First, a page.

Q: The coaches like him.

A: That's fine, but I'm not counting on that. Same with Hills and maybe Sweed. I like the potential, but not enough to eliminate the position as a pick. And also, with nine picks, I'm looking to move up to get some people. Whether that's a possibility, it's my line of thinking going in. What, are you going to bring nine guys into camp to cut them? If you're going to do that, let's find undrafted rookies. You need some help in some areas, a lot of areas, but I don't think there are nine spots available on the roster, so based on that I would prefer to use the picks to try and get, say, four or five guys who can make the team and have some promise. That to me would be the way to go, but, we'll see who's available and who's willing to trade.

Q: Are you yet at the stage that the offensive line is a state of emergency?

A: No. Last year taught me that. I still think that one of the principles they tried to apply last year in adding a running back, that the offensive line could improve that way, hasn't changed. I mean, (Rashard) Mendenhall's loss was a big loss. He was gone the whole year. The first couple of games he hardly played, and then on the 29th (September) he was lost. The Ravens game, bang, that's it. So I think that can be a factor. I think that the one thing that needs to improve is the goal-to-go stuff. You can't be a team that can't run the ball into the end zone, because if you're a team that can't run the ball into the end zone you throw interceptions that are returned 100 yards for a touchdown in the Super Bowl.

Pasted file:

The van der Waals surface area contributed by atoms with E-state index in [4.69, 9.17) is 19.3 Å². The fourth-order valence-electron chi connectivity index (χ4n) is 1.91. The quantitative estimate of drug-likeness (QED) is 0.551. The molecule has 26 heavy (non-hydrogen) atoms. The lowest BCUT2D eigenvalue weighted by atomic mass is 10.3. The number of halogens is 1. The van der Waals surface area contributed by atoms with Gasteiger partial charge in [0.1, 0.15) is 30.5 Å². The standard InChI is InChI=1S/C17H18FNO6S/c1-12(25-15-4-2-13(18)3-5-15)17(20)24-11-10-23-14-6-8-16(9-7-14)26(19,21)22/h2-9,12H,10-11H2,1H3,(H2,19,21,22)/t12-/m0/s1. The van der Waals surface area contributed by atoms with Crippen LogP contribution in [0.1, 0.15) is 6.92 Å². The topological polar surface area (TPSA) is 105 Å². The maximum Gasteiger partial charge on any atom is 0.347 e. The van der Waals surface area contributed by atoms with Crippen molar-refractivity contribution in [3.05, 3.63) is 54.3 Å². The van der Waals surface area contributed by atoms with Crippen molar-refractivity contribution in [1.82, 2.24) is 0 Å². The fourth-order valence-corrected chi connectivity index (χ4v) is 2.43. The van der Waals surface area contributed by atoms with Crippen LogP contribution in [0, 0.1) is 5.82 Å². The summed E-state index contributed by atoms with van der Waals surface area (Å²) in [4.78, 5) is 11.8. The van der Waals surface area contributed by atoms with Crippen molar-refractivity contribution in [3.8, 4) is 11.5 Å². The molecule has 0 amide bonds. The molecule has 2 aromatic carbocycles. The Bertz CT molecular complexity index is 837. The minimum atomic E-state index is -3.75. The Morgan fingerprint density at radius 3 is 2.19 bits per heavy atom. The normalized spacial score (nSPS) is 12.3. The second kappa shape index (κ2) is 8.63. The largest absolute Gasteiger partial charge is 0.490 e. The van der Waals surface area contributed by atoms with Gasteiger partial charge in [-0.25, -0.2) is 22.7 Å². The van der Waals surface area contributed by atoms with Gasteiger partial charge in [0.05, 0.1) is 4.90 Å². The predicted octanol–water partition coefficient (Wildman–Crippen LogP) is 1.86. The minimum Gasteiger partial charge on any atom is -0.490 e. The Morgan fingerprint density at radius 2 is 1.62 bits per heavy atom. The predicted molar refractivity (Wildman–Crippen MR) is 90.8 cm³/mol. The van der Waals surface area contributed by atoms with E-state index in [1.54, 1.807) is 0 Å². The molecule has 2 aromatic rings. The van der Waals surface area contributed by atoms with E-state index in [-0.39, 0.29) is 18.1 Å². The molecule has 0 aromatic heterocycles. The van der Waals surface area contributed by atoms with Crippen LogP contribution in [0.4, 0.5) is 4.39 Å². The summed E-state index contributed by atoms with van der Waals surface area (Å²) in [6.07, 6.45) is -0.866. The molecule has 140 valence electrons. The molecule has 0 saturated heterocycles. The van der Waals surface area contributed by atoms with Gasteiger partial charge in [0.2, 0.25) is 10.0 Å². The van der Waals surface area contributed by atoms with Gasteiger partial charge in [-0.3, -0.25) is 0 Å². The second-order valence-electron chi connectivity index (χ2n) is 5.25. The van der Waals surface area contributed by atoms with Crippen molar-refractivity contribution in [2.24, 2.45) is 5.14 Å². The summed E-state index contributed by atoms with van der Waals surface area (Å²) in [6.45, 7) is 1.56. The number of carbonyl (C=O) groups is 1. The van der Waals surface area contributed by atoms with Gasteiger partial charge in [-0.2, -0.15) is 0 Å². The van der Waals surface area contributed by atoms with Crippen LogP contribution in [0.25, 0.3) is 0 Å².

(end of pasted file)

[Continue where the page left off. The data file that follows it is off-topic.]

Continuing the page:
Q: OK. So do you see an offensive philosophical shift?

A: No.

Q: A fullback being brought in?

A: Well, I think some obvious concessions need to be made to the reality of what is here. Somebody who knows a lot about offensive line play once told me that you can't run a one-back (formation) unless you've got five guys up front that are very good. And I don't think that's the case here. Obviously, Bruce Arians has said that they want to create gaps along the line of scrimmage, make the defense defend more gaps, and that's the explanation for the tight ends on the line of scrimmage. He's spreading it out that way. In theory, that may be fine, but I don't think with this particular personnel group that it's the best way to go. And, you can't not be able to run it into the end zone from the one-yard line. You just can't.

Q: So you don't see philosophical changes; you see concessions.

A: Well, see, this is the issue when you get with coaches: The egos are just beyond whatever you might even think of, so when you use a word like ‘concessions' then they dig in their heels. So, no, it's not a concession. But whatever they want to call it so they can leave the room feeling good about themselves is fine with me. The goal-to-go offense was not good enough. However you want to fix it, you need to fix it. When you start getting into words like ‘concessions' or ‘he was wrong,' to me, that's counterproductive. It's resisted, and it's not about that. Hey, that's Mike Tomlin's job, and he's a blunt enough guy that he might use the word ‘concessions' in a coach's meeting. If that's the way he chooses to go, good, I'm all for it. And I wouldn't be surprised that if it's ever brought up publicly, he denies it. I don't think he'd spank any of his assistants in public.